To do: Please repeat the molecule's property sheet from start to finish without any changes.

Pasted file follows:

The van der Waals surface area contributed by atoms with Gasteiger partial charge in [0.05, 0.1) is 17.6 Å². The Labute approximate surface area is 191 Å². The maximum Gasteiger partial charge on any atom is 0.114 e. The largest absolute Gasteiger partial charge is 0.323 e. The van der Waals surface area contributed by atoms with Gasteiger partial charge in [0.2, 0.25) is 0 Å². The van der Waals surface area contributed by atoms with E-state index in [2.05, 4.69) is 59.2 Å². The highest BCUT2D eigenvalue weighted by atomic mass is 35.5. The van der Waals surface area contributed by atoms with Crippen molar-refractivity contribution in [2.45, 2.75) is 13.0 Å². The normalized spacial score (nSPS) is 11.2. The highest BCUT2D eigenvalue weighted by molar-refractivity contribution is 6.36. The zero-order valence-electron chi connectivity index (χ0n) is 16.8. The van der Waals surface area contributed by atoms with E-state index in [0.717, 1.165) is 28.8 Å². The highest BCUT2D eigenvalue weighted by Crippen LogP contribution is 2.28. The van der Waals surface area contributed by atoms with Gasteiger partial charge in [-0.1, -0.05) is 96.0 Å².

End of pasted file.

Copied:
The van der Waals surface area contributed by atoms with Gasteiger partial charge in [0.05, 0.1) is 17.6 Å². The Labute approximate surface area is 191 Å². The maximum Gasteiger partial charge on any atom is 0.114 e. The largest absolute Gasteiger partial charge is 0.323 e. The van der Waals surface area contributed by atoms with Gasteiger partial charge in [0.2, 0.25) is 0 Å². The van der Waals surface area contributed by atoms with E-state index in [2.05, 4.69) is 59.2 Å². The highest BCUT2D eigenvalue weighted by atomic mass is 35.5. The van der Waals surface area contributed by atoms with Crippen molar-refractivity contribution in [2.45, 2.75) is 13.0 Å². The normalized spacial score (nSPS) is 11.2. The highest BCUT2D eigenvalue weighted by molar-refractivity contribution is 6.36. The zero-order valence-electron chi connectivity index (χ0n) is 16.8. The van der Waals surface area contributed by atoms with E-state index in [0.717, 1.165) is 28.8 Å². The highest BCUT2D eigenvalue weighted by Crippen LogP contribution is 2.28. The van der Waals surface area contributed by atoms with Gasteiger partial charge in [-0.1, -0.05) is 96.0 Å².